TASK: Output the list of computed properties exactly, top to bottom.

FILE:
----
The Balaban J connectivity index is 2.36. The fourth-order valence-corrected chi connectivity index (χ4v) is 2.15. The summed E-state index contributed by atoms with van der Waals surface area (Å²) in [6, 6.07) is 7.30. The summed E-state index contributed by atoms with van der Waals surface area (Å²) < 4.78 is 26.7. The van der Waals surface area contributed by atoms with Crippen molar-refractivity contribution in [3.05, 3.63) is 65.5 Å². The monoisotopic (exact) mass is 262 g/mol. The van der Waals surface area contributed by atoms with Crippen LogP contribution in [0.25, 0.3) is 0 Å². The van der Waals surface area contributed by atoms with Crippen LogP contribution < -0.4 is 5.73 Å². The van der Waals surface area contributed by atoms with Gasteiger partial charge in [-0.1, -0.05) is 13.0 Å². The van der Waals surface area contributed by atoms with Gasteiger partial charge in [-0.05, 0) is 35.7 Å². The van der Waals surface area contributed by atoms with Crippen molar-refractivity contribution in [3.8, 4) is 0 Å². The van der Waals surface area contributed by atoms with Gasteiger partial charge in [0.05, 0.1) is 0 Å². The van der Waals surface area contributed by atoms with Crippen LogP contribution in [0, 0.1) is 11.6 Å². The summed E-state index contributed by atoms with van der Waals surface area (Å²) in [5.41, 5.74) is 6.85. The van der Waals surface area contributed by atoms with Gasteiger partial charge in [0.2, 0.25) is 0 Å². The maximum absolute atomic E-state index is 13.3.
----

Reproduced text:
The Balaban J connectivity index is 2.36. The fourth-order valence-corrected chi connectivity index (χ4v) is 2.15. The summed E-state index contributed by atoms with van der Waals surface area (Å²) in [6, 6.07) is 7.30. The summed E-state index contributed by atoms with van der Waals surface area (Å²) < 4.78 is 26.7. The van der Waals surface area contributed by atoms with Crippen molar-refractivity contribution in [3.05, 3.63) is 65.5 Å². The monoisotopic (exact) mass is 262 g/mol. The van der Waals surface area contributed by atoms with Crippen LogP contribution in [0.25, 0.3) is 0 Å². The van der Waals surface area contributed by atoms with Crippen LogP contribution < -0.4 is 5.73 Å². The van der Waals surface area contributed by atoms with Gasteiger partial charge in [-0.1, -0.05) is 13.0 Å². The van der Waals surface area contributed by atoms with Gasteiger partial charge in [-0.05, 0) is 35.7 Å². The van der Waals surface area contributed by atoms with Crippen molar-refractivity contribution in [3.8, 4) is 0 Å². The van der Waals surface area contributed by atoms with Gasteiger partial charge in [0.05, 0.1) is 0 Å². The van der Waals surface area contributed by atoms with Crippen LogP contribution in [0, 0.1) is 11.6 Å². The summed E-state index contributed by atoms with van der Waals surface area (Å²) in [5.41, 5.74) is 6.85. The van der Waals surface area contributed by atoms with Gasteiger partial charge in [0.2, 0.25) is 0 Å². The maximum absolute atomic E-state index is 13.3.